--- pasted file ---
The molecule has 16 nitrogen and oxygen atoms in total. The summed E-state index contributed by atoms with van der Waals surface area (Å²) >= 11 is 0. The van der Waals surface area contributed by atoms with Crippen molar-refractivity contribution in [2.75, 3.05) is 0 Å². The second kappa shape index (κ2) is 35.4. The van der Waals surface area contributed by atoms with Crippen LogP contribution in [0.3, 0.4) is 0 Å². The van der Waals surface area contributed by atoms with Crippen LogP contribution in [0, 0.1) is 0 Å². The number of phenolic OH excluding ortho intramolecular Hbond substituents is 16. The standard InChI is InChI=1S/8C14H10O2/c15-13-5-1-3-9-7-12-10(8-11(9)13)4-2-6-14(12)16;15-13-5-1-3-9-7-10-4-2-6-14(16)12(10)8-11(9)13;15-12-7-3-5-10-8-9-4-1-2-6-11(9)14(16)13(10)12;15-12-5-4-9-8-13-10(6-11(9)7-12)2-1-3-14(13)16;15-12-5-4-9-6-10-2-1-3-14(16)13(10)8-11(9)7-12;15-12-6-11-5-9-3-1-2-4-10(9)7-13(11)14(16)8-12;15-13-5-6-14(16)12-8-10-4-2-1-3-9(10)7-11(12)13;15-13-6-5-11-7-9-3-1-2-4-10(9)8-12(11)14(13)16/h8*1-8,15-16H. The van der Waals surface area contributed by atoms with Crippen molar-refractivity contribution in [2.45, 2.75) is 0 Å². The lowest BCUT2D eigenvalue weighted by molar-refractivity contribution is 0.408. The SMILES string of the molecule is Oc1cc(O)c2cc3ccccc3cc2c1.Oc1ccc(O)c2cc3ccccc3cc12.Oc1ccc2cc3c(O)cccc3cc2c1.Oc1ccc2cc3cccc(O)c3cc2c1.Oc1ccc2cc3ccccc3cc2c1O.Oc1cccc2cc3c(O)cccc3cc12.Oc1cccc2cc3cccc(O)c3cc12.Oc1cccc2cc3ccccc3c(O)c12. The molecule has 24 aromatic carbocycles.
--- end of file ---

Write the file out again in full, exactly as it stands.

The molecule has 16 nitrogen and oxygen atoms in total. The summed E-state index contributed by atoms with van der Waals surface area (Å²) >= 11 is 0. The van der Waals surface area contributed by atoms with Crippen molar-refractivity contribution in [2.75, 3.05) is 0 Å². The second kappa shape index (κ2) is 35.4. The van der Waals surface area contributed by atoms with Crippen LogP contribution in [0.3, 0.4) is 0 Å². The van der Waals surface area contributed by atoms with Crippen LogP contribution in [0, 0.1) is 0 Å². The number of phenolic OH excluding ortho intramolecular Hbond substituents is 16. The standard InChI is InChI=1S/8C14H10O2/c15-13-5-1-3-9-7-12-10(8-11(9)13)4-2-6-14(12)16;15-13-5-1-3-9-7-10-4-2-6-14(16)12(10)8-11(9)13;15-12-7-3-5-10-8-9-4-1-2-6-11(9)14(16)13(10)12;15-12-5-4-9-8-13-10(6-11(9)7-12)2-1-3-14(13)16;15-12-5-4-9-6-10-2-1-3-14(16)13(10)8-11(9)7-12;15-12-6-11-5-9-3-1-2-4-10(9)7-13(11)14(16)8-12;15-13-5-6-14(16)12-8-10-4-2-1-3-9(10)7-11(12)13;15-13-6-5-11-7-9-3-1-2-4-10(9)8-12(11)14(13)16/h8*1-8,15-16H. The van der Waals surface area contributed by atoms with Crippen molar-refractivity contribution in [2.45, 2.75) is 0 Å². The lowest BCUT2D eigenvalue weighted by molar-refractivity contribution is 0.408. The SMILES string of the molecule is Oc1cc(O)c2cc3ccccc3cc2c1.Oc1ccc(O)c2cc3ccccc3cc12.Oc1ccc2cc3c(O)cccc3cc2c1.Oc1ccc2cc3cccc(O)c3cc2c1.Oc1ccc2cc3ccccc3cc2c1O.Oc1cccc2cc3c(O)cccc3cc12.Oc1cccc2cc3cccc(O)c3cc12.Oc1cccc2cc3ccccc3c(O)c12. The molecule has 24 aromatic carbocycles.